Discover the biodiversity of lowland tropical rainforest at this internationally renowned research station. With its state-of-the-art laboratories, on-line geographic information system, extensive trails, and large forest reserve bordering Braulio Carrillo National Park, La Selva is one of the world’s most important sites for tropical ecosystem research. La Selva has about 73% of its area under primary tropical rain forest.
Each year, more than 250 scientists from some 25 countries and thousands of international students come to La Selva to study tropical ecology. Species diversity is spectacular, including more than 1,900 species of plants, 330 species of trees, 436 species of birds, and 450 species of ants. Showy birds, such as toucans, parrots, trogons, and hummingbirds, and mammals, including monkeys, peccaries, agoutis, and coatis, are frequently seen.
Dr. Leslie Holdridge originally established la Selva in 1954, as a farm dedicated to experimentation on mixed plantations for the improvement of natural resources management. It was purchased in 1968 by the Organization for Tropical Studies and declared a private biological reserve and station. Since then, it has become one of the most important sites in the world for research on tropical rain forest. Over 240 scientific papers are published yearly from research conducted at the site.
While temperature variation is slight year round, daily temperatures can fluctuate from 19°C (66°F) to 31°C (88°F). The climate is tropical wet, with an average annual rainfall of 4 meters (13 feet). Although rain nourishes the forest throughout the year, the rainiest months are July, November, and December.
La Selva is bordered on the south by Braulio Carrillo National Park, which contains more than 46,000 hectares of forestland and is the core conservation unit of the 91,000-hectare Cordillera Volcanica Central Biosphere Reserve.
Braulio Carrillo National Park extends down to La Selva through a forest corridor that descends in elevation from 2,906 meters at Volcán Barva to 35 meters above sea level at La Selva. This reserve, consisting of both La Selva's protected environs and the Park, has four major tropical life zones and includes more than 5,000 species of vascular plants, of which more than 700 species are trees.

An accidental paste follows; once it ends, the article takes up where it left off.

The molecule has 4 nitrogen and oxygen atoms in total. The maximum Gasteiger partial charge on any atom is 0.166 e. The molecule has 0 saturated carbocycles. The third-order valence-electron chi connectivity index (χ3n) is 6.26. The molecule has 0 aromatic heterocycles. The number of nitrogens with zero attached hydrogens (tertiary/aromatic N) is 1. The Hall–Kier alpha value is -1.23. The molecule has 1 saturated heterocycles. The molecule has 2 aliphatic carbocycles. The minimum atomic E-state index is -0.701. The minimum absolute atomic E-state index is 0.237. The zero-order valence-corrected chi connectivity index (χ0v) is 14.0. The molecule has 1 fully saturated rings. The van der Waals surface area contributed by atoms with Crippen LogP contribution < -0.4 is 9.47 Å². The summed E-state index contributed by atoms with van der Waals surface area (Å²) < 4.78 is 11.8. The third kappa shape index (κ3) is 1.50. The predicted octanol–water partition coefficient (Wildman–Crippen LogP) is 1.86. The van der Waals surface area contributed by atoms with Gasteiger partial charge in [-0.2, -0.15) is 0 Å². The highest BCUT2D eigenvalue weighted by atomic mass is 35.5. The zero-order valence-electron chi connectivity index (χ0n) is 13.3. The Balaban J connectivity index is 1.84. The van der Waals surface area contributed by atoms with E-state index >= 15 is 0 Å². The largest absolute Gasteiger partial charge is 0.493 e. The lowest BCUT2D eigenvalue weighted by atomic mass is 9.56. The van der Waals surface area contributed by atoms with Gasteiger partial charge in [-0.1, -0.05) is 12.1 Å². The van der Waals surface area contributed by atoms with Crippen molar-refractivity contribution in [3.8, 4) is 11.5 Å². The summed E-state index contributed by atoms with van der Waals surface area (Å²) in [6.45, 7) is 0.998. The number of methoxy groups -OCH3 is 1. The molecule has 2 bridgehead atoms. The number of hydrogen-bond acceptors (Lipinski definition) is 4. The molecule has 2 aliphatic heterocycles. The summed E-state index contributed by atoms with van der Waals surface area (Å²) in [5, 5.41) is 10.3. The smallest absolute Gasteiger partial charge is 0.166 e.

The fauna is similarly diverse. Large predators include jaguars, pumas, and bushmasters. Thousands of arthropod species are being currently recorded at La Selva, and more than 400 species of resident and migratory birds have been sighted in the reserve, representing almost half of Costa Rica's bird species.
Building on a strong base of systematic biology and evolutionary biology, research at La Selva has diversified to include ecosystem-level projects, physiological ecology, soil science, and forestry trials of native tree species. These studies have resulted in the publication of more than 1,600 scientific articles, theses, and books and perhaps another 1,000 write-ups of course projects.
La Selva's juxtaposition of protected ecosystems and state-of-the-art laboratory facilities is unique in the world's wet tropics. An extensive trail system of more than 50 kilometers provides access to a wide range of terrestrial and aquatic habitats. The entire property has been topographically surveyed to a high degree of accuracy and 3,000 permanent posts mark the 50 x 100 meter grids.
Two well-equipped laboratories, including a large analytical lab, offer air-conditioned workspace, and house common-use equipment. Spatially referenced data are managed on the Geographic Information System (GIS) and the same workstations service the e-mail and Internet connections.
At the confluence of two major rivers in the Caribbean lowlands of northern Costa Rica, La Selva comprises 1,600 hectares (3,900 acres) of tropical wet forests and disturbed lands. It averages 4 m (over 13 feet!) of rainfall that is spread rather evenly throughout the year.
For overnight visits, on a space available basis, lodging is in dormitory-style rooms that contain six beds, each two rooms sharing a hot-water bath.
Meals are served in the cafeteria at set hours (: 6:30 a.m. to 7:30 a.m., Lunch: 12:00 m to 1:00 p.m., Dinner: 6:00 p.m. to 7:00 p.m.). Food is wholesome and traditional Costa Rican with vegetarian offerings available. Box lunches can also be arranged.
Gift Shop:open everyday from 7:00am thru 7:00pm.
THINGS TO TAKE
Prescription medicines as needed, good walking shoes, hot weather clothes, insect repellent, umbrella or rain jacket, flashlight, binoculars, sun screen, film and camera extra batteries, plastic bags to keep film/paper dry.
a. Our dinning facilities serve meals according to a schedule and to the number of people expected to attend to each service. Please provide us with your arrival time so that we can serve you better:
b. The use of sandals or walking barefooted is not permitted on the trails for safety reasons. Entrance might be prohibited by the administration of the station if this rule is not follow.
c. Manipulating species (flora and fauna) is not allowed in our biological stations for both conservation and safety reasons.
d. Children must come accompanied by a responsible adult that must supervise them at all times.
If you are hypersensitive to insects, bees or wasps, always carry a sting kit with you.